After making a splash at the U.S. Diving Winter Nationals in December, Purdue sophomores Jordan Rzepka and Sophie McAfee are ready for the transition to Big Ten events.

“The college season is always super fun,” Rzepka said. “There’s more on the line than just yourself. You are competing for the whole university.”

Unlike some other sports, a year for a Purdue diving athlete contains both team and individual competitions. Typically, the fall is filled with standard dual meets focused on getting practice and getting comfortable with competing.

Winter and spring bring the collegiate season, with dual meets and the Big Ten and NCAA Championships. The USA Diving season, however, lasts 11 months per year and typically contains the more significant ticket events for an athlete, like the National and World Championships.

To begin the college season, the fall is focused on refining technique and getting reps in.

“At the beginning of the season, we did a lot of dryland just to hone in on the basics, so it was a balance between mimicking the dives in the water and on land,” McAfee said.

With all of the intense repetition, the athletes need to make sure they take care of their health.

“We have to count the number of reps we do (and) impacts we do each week to make sure our bodies are feeling good, and we don’t overdo it,” Rzepka said.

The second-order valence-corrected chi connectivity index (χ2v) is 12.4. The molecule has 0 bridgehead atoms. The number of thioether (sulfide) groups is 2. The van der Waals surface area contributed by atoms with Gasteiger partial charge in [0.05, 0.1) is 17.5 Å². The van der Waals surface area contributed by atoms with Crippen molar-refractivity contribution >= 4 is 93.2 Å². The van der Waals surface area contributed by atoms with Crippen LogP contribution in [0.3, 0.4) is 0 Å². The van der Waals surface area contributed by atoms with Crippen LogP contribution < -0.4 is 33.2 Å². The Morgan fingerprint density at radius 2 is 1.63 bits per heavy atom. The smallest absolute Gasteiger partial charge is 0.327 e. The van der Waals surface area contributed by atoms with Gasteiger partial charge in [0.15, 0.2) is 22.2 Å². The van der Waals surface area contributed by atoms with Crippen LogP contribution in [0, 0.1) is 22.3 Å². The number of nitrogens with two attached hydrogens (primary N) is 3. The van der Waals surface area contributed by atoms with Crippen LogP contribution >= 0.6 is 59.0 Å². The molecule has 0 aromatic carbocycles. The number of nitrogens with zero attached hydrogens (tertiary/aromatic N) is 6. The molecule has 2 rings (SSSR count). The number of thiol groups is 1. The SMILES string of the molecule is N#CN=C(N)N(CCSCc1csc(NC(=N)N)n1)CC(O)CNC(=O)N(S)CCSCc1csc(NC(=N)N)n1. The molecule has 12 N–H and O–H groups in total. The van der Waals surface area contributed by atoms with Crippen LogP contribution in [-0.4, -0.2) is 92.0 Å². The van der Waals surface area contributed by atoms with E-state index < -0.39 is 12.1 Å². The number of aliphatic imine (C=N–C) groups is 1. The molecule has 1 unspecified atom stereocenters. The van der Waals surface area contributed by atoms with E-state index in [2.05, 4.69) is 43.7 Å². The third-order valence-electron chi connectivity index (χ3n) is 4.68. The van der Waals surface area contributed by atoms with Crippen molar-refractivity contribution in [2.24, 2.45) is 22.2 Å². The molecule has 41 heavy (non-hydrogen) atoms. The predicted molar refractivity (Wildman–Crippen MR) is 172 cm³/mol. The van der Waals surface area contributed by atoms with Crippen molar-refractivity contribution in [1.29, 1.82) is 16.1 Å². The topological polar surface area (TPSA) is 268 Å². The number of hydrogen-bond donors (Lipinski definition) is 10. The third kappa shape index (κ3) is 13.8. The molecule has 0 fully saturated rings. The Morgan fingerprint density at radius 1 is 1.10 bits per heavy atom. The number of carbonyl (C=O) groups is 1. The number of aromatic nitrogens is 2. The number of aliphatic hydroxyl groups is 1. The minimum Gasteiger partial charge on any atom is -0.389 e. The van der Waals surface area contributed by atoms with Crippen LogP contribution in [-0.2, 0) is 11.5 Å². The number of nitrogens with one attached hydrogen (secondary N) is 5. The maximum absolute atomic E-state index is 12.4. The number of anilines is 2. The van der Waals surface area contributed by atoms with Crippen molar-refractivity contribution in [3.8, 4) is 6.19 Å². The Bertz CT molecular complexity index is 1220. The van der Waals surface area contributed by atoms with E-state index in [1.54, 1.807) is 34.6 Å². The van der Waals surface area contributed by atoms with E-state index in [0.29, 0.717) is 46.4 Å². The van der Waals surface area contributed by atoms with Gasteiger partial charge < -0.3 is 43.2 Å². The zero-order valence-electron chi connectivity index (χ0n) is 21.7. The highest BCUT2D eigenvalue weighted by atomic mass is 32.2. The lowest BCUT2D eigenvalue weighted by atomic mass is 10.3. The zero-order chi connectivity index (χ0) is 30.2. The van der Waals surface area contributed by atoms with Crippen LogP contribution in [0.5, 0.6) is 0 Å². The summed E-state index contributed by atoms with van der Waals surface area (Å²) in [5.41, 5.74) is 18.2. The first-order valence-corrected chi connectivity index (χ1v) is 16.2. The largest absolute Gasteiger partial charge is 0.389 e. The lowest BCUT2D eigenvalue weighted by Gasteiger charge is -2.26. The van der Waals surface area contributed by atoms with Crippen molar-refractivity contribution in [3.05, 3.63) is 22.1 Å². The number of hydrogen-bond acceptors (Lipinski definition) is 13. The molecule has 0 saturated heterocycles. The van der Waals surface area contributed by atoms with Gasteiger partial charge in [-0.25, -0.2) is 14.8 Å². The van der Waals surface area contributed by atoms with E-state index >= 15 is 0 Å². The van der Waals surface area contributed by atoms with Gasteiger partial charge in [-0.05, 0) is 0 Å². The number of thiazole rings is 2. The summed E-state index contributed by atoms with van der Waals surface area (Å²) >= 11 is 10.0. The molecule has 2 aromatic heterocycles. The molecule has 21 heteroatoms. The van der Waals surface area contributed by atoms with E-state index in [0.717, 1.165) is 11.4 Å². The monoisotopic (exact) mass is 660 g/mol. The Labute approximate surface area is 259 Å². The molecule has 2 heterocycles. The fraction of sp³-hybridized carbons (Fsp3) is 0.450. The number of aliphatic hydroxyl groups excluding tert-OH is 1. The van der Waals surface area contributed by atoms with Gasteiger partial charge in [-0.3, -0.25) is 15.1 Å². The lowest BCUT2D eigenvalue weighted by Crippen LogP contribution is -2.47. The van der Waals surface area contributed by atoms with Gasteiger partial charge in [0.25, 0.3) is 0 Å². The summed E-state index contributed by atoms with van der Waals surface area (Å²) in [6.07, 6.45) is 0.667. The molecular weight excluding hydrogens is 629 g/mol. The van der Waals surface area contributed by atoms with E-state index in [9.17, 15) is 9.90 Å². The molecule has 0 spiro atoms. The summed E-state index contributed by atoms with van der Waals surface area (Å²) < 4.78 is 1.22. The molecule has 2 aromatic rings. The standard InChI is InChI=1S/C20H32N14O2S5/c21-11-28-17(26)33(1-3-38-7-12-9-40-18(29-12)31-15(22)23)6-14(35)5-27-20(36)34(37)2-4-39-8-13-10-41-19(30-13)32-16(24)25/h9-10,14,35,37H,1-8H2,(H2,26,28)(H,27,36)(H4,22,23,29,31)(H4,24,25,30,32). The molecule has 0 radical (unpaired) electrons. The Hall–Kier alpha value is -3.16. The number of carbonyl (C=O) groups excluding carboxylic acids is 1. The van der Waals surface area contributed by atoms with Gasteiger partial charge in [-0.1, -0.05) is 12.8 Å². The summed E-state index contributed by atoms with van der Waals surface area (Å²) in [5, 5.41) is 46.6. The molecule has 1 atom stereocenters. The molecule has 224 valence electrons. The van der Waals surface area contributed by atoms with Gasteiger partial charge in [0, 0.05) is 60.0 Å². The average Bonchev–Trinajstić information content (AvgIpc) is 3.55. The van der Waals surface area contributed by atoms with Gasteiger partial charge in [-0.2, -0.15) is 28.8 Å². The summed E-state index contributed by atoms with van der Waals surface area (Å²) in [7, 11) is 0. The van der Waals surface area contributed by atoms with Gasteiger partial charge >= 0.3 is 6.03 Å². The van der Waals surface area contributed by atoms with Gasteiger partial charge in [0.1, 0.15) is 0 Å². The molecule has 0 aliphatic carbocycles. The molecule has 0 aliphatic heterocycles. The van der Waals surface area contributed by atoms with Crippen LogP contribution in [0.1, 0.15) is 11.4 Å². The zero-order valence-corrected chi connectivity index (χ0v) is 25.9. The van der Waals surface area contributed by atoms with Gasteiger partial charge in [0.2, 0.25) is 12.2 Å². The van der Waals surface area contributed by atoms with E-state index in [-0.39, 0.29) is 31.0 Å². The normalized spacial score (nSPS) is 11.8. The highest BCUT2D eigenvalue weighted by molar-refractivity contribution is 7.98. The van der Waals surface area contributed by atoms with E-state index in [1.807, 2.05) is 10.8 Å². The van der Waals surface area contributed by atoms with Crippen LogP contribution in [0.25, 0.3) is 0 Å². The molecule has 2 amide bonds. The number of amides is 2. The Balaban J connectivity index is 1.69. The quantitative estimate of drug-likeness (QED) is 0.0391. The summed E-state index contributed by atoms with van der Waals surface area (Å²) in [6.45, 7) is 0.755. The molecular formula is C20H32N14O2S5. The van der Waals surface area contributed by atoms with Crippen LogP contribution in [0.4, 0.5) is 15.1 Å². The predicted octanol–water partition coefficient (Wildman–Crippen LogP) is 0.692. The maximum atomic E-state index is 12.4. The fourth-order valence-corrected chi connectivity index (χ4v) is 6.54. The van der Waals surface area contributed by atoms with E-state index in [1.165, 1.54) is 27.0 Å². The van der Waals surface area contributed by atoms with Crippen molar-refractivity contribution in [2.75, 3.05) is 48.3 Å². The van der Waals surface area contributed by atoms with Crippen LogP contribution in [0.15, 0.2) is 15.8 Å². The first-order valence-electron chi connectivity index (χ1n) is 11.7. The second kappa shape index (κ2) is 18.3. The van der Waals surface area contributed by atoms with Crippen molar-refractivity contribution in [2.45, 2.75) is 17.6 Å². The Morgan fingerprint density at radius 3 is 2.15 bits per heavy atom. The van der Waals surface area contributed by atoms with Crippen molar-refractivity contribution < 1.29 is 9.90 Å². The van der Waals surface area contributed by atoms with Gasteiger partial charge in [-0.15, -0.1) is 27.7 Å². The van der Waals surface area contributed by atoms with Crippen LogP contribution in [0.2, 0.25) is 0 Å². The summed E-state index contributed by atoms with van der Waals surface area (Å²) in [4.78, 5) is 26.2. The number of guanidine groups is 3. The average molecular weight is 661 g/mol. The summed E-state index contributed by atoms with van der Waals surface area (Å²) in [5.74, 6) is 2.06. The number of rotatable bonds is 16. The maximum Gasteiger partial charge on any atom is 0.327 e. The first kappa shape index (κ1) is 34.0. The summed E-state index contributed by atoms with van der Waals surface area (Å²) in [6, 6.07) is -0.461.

However, the type of dives used in college-level competitions, six for men and five for women, don’t need to be relearned by the divers; they’re already in their repertoire and the same season to season.

“I’ve been diving for almost 13 years, and I’ve been doing the dives I compete now for almost five years,” McAfee said. “That’s really helpful when you’re doing them over and over again. It just becomes muscle memory up there.”

Many of these athletes have been competing in USA Diving events since high school, so college competitions are usually a new environment with the added pressure of representing your school.

As sophomores, both Rzepka and McAfee said their first year in college took some getting used to.

“Collegiate athletics is much more difficult in a good way, and so a year of college under my belt has really helped me and given me more confidence,” McAfee said.

Even this year, Winter Nationals in December was accompanied by more stress than just regular competition: semester finals.

“Every year since high school, Winter Nationals has been during my finals week,” McAfee said. “My professors have been very accommodating though, so I appreciate them.”

Overall though, both divers agree the Big Ten competitions are an exciting atmosphere.

“The environment for the collegiate side is different than the USA events because you have swimmers there who are cheering you on,” Rzepka said. “It doesn’t seem as serious even though it is, they lighten the mood, while at USA events it’s just you in your zone.

“The amount of support you have from your teammates and other swimmers is awesome, it just makes the room light up.”

Rezpka, McAfee and the rest of Purdue Swimming and Diving are set to compete Jan. 21 in a dual meet against Indiana University at the Morgan J. Burke Aquatic Center.

Recommended for you